“It’s Totally an Unhealthy Relationship With Food”

Posted by Ed 15 mths ago
“It’s Totally an Unhealthy Relationship With Food”
Being an offensive lineman doesn’t just require athletes to be muscular; it mandates that they are bigger than their bodies want to be. To maintain the size and weight required by the position, prospects and veterans alike are driven to adopt extreme eating habits. But once their careers are over, it’s not always easy to return to a healthy lifestyle.
During the NFL combine in February, there was a lot of buzz surrounding an offensive lineman named Ben Bartch. Media outlets all over the world did stories about him. It was an unusual amount of attention for any offensive lineman—a position group that tends to get overlooked or outright ignored when the cameras are on and the microphones are out—and particularly for one who went to Division III St. John’s in tiny Collegeville, Minnesota.

Part of what made Bartch so compelling was the fact that during his college career he transitioned from a 230-pound freshman playing tight end to an offensive lineman trying to make it in the NFL at well north of 300 pounds. That kind of metamorphosis alone could have been worthy of some gawking coverage, but it was the method Bartch employed to gain some of that weight that really thrust him into the spotlight.

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Ed 15 mths ago
Why Are Sumo Wrestlers Fat?
Dressed in a historical loincloth and wearing his hair in a topknot, a sumo wrestler’s goal is to force his opponent beyond the ring or knock him off his feet.

Sumo wrestling may seem funny or strange to a Western audience, but it’s a long-standing tradition of Japanese culture. Unlike your typical western wrestlers, sumo wrestlers are fat, but why is that?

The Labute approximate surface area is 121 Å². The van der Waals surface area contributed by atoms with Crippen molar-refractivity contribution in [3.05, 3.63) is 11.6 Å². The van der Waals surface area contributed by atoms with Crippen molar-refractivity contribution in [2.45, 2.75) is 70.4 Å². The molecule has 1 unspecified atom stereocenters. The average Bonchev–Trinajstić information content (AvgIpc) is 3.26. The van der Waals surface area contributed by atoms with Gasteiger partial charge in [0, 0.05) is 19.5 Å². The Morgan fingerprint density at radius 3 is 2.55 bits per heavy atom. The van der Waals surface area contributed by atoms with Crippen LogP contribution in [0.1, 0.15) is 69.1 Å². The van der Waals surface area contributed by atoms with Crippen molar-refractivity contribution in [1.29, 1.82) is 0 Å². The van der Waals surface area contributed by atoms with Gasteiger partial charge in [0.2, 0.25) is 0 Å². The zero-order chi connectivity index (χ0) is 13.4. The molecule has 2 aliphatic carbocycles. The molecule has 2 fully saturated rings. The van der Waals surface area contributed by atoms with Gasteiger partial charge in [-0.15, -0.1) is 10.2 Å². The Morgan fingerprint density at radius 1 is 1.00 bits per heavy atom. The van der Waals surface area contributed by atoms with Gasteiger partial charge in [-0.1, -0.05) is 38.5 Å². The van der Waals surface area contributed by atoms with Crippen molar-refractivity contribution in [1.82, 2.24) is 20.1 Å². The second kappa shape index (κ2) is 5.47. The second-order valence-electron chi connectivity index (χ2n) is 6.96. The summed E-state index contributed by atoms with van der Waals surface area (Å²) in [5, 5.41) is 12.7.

Sumo wrestlers are fat so that they don’t get easily pushed out from the ring by their opponents. Because a sumo wrestler’s goal is essentially to be immoveable to his opponent, being fat is to his advantage. The more mass a sumo wrestler has, the more force required to move him.
Sumo wrestlers are fat because they rely on their weight to make it harder for their opponents to push them off the ring. Although not always visible, a sumo wrestler’s body also has many muscles to help them fight in the ring.
Sumo wrestlers have a high percentage of subcutaneous fat, the fat just beneath the skin, rather than the more dangerous fat found around the internal organs. Muscle gives a sumo wrestler the strength to push his opponent, and the subcutaneous fat makes him difficult to be pushed in turn.
Underneath all that fat, sumo wrestlers are typically very strong. Their training regimen starts as early as 5 a.m. every day and lasts up to six hours, including squats, stomps, splits, and sparring matches.
The most grueling part of the workout is the butsukari, where one wrestler throws himself at another in a body slam until he collapses from exhaustion.
A sumo wrestler’s hours-long exercise routine, combined with his high caloric intake, means he gains both fat and muscle.

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